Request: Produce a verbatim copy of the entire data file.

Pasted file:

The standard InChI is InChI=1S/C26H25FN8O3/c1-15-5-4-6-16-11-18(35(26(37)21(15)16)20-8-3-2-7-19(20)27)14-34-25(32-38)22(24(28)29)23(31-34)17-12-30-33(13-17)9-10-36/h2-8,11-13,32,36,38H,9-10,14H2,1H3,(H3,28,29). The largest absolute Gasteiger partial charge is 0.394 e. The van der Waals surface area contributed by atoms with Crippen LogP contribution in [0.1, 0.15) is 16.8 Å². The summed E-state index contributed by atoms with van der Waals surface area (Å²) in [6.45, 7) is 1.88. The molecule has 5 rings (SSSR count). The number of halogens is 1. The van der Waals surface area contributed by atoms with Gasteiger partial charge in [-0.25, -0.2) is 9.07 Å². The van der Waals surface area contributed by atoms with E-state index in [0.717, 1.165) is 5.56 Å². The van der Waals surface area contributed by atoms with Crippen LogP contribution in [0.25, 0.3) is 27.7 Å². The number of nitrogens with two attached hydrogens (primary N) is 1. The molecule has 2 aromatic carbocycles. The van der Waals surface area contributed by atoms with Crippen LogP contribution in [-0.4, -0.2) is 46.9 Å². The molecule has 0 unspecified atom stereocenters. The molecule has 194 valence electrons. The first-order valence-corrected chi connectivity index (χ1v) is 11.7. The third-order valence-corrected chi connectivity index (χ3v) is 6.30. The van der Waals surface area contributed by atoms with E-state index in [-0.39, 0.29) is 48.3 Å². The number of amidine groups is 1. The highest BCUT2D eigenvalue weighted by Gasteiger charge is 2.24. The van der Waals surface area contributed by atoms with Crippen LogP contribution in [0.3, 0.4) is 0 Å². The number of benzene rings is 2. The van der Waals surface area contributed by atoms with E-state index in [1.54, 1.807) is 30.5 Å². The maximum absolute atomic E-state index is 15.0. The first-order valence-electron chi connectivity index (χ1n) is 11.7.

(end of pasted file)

The standard InChI is InChI=1S/C26H25FN8O3/c1-15-5-4-6-16-11-18(35(26(37)21(15)16)20-8-3-2-7-19(20)27)14-34-25(32-38)22(24(28)29)23(31-34)17-12-30-33(13-17)9-10-36/h2-8,11-13,32,36,38H,9-10,14H2,1H3,(H3,28,29). The largest absolute Gasteiger partial charge is 0.394 e. The van der Waals surface area contributed by atoms with Crippen LogP contribution in [0.1, 0.15) is 16.8 Å². The summed E-state index contributed by atoms with van der Waals surface area (Å²) in [6.45, 7) is 1.88. The molecule has 5 rings (SSSR count). The number of halogens is 1. The van der Waals surface area contributed by atoms with Gasteiger partial charge in [-0.25, -0.2) is 9.07 Å². The van der Waals surface area contributed by atoms with E-state index in [0.717, 1.165) is 5.56 Å². The van der Waals surface area contributed by atoms with Crippen LogP contribution in [0.25, 0.3) is 27.7 Å². The number of nitrogens with two attached hydrogens (primary N) is 1. The molecule has 2 aromatic carbocycles. The van der Waals surface area contributed by atoms with Crippen LogP contribution in [-0.4, -0.2) is 46.9 Å². The molecule has 0 unspecified atom stereocenters. The molecule has 194 valence electrons. The first-order valence-corrected chi connectivity index (χ1v) is 11.7. The third-order valence-corrected chi connectivity index (χ3v) is 6.30. The van der Waals surface area contributed by atoms with E-state index in [-0.39, 0.29) is 48.3 Å². The number of amidine groups is 1. The highest BCUT2D eigenvalue weighted by Gasteiger charge is 2.24. The van der Waals surface area contributed by atoms with Crippen LogP contribution in [0.3, 0.4) is 0 Å². The number of benzene rings is 2. The van der Waals surface area contributed by atoms with E-state index in [1.54, 1.807) is 30.5 Å². The maximum absolute atomic E-state index is 15.0. The first-order valence-electron chi connectivity index (χ1n) is 11.7.